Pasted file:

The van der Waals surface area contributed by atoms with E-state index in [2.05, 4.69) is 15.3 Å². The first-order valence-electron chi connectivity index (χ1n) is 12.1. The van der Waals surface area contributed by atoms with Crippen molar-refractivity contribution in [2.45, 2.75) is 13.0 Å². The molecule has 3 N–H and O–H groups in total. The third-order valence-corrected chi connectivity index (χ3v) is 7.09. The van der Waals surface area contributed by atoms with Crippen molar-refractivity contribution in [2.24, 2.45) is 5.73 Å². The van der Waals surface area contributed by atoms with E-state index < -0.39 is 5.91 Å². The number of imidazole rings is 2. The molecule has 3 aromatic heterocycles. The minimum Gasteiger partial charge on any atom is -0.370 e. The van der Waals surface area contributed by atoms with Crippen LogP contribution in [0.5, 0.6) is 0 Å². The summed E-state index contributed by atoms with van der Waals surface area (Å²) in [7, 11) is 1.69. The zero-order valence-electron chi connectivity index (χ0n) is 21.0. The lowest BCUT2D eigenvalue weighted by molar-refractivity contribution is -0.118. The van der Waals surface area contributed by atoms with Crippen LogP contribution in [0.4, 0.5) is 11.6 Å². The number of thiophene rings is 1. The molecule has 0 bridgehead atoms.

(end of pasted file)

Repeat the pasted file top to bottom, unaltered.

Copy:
The van der Waals surface area contributed by atoms with E-state index in [2.05, 4.69) is 15.3 Å². The first-order valence-electron chi connectivity index (χ1n) is 12.1. The van der Waals surface area contributed by atoms with Crippen molar-refractivity contribution in [2.45, 2.75) is 13.0 Å². The molecule has 3 N–H and O–H groups in total. The third-order valence-corrected chi connectivity index (χ3v) is 7.09. The van der Waals surface area contributed by atoms with Crippen molar-refractivity contribution in [2.24, 2.45) is 5.73 Å². The van der Waals surface area contributed by atoms with E-state index < -0.39 is 5.91 Å². The number of imidazole rings is 2. The molecule has 3 aromatic heterocycles. The minimum Gasteiger partial charge on any atom is -0.370 e. The van der Waals surface area contributed by atoms with Crippen LogP contribution in [0.5, 0.6) is 0 Å². The summed E-state index contributed by atoms with van der Waals surface area (Å²) in [7, 11) is 1.69. The zero-order valence-electron chi connectivity index (χ0n) is 21.0. The lowest BCUT2D eigenvalue weighted by molar-refractivity contribution is -0.118. The van der Waals surface area contributed by atoms with Crippen LogP contribution in [0.4, 0.5) is 11.6 Å². The number of thiophene rings is 1. The molecule has 0 bridgehead atoms.